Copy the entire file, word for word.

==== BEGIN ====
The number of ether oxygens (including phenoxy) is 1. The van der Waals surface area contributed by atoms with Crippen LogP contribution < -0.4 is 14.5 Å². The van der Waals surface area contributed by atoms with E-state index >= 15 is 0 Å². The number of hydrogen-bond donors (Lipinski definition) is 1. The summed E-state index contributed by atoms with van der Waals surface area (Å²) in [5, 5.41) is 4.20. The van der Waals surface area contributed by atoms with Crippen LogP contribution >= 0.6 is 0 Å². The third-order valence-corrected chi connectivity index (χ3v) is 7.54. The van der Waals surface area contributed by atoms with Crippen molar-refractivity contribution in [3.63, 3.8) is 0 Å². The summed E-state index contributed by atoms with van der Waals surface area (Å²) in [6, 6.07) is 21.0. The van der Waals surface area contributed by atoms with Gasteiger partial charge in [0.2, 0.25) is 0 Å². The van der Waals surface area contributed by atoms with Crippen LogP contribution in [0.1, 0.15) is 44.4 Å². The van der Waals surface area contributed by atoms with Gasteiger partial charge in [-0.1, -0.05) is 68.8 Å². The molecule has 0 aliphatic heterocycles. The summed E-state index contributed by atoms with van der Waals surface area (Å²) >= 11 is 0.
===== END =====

The number of ether oxygens (including phenoxy) is 1. The van der Waals surface area contributed by atoms with Crippen LogP contribution < -0.4 is 14.5 Å². The van der Waals surface area contributed by atoms with E-state index >= 15 is 0 Å². The number of hydrogen-bond donors (Lipinski definition) is 1. The summed E-state index contributed by atoms with van der Waals surface area (Å²) in [5, 5.41) is 4.20. The van der Waals surface area contributed by atoms with Crippen LogP contribution >= 0.6 is 0 Å². The third-order valence-corrected chi connectivity index (χ3v) is 7.54. The van der Waals surface area contributed by atoms with Crippen molar-refractivity contribution in [3.63, 3.8) is 0 Å². The summed E-state index contributed by atoms with van der Waals surface area (Å²) in [6, 6.07) is 21.0. The van der Waals surface area contributed by atoms with Gasteiger partial charge in [0.2, 0.25) is 0 Å². The van der Waals surface area contributed by atoms with Crippen LogP contribution in [0.1, 0.15) is 44.4 Å². The van der Waals surface area contributed by atoms with Gasteiger partial charge in [-0.1, -0.05) is 68.8 Å². The molecule has 0 aliphatic heterocycles. The summed E-state index contributed by atoms with van der Waals surface area (Å²) >= 11 is 0.